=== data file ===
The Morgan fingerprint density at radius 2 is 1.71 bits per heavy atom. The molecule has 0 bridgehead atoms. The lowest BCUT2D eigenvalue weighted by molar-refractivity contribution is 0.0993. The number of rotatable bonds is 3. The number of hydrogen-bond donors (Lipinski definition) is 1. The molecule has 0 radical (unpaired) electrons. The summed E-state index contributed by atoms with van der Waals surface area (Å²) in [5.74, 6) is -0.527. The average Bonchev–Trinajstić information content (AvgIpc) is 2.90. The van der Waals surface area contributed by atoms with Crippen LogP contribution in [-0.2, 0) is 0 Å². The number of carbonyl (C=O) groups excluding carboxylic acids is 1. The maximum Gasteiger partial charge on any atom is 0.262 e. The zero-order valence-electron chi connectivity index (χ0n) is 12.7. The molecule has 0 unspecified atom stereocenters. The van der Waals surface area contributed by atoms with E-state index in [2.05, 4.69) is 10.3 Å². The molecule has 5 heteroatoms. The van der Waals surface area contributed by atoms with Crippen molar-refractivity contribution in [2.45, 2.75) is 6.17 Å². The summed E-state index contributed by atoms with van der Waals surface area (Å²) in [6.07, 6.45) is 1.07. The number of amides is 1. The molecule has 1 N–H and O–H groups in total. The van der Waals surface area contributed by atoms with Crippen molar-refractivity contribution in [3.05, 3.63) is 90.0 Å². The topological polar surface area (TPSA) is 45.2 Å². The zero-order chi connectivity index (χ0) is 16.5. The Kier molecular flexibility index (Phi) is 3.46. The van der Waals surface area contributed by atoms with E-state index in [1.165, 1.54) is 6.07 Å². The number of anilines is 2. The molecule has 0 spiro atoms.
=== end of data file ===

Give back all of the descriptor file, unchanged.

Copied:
The Morgan fingerprint density at radius 2 is 1.71 bits per heavy atom. The molecule has 0 bridgehead atoms. The lowest BCUT2D eigenvalue weighted by molar-refractivity contribution is 0.0993. The number of rotatable bonds is 3. The number of hydrogen-bond donors (Lipinski definition) is 1. The molecule has 0 radical (unpaired) electrons. The summed E-state index contributed by atoms with van der Waals surface area (Å²) in [5.74, 6) is -0.527. The average Bonchev–Trinajstić information content (AvgIpc) is 2.90. The van der Waals surface area contributed by atoms with Crippen LogP contribution in [-0.2, 0) is 0 Å². The number of carbonyl (C=O) groups excluding carboxylic acids is 1. The maximum Gasteiger partial charge on any atom is 0.262 e. The zero-order valence-electron chi connectivity index (χ0n) is 12.7. The molecule has 0 unspecified atom stereocenters. The van der Waals surface area contributed by atoms with E-state index in [2.05, 4.69) is 10.3 Å². The molecule has 5 heteroatoms. The van der Waals surface area contributed by atoms with Crippen molar-refractivity contribution in [2.45, 2.75) is 6.17 Å². The summed E-state index contributed by atoms with van der Waals surface area (Å²) in [6.07, 6.45) is 1.07. The number of amides is 1. The molecule has 1 N–H and O–H groups in total. The van der Waals surface area contributed by atoms with Crippen molar-refractivity contribution in [3.05, 3.63) is 90.0 Å². The topological polar surface area (TPSA) is 45.2 Å². The zero-order chi connectivity index (χ0) is 16.5. The Kier molecular flexibility index (Phi) is 3.46. The van der Waals surface area contributed by atoms with E-state index in [1.165, 1.54) is 6.07 Å². The number of anilines is 2. The molecule has 0 spiro atoms.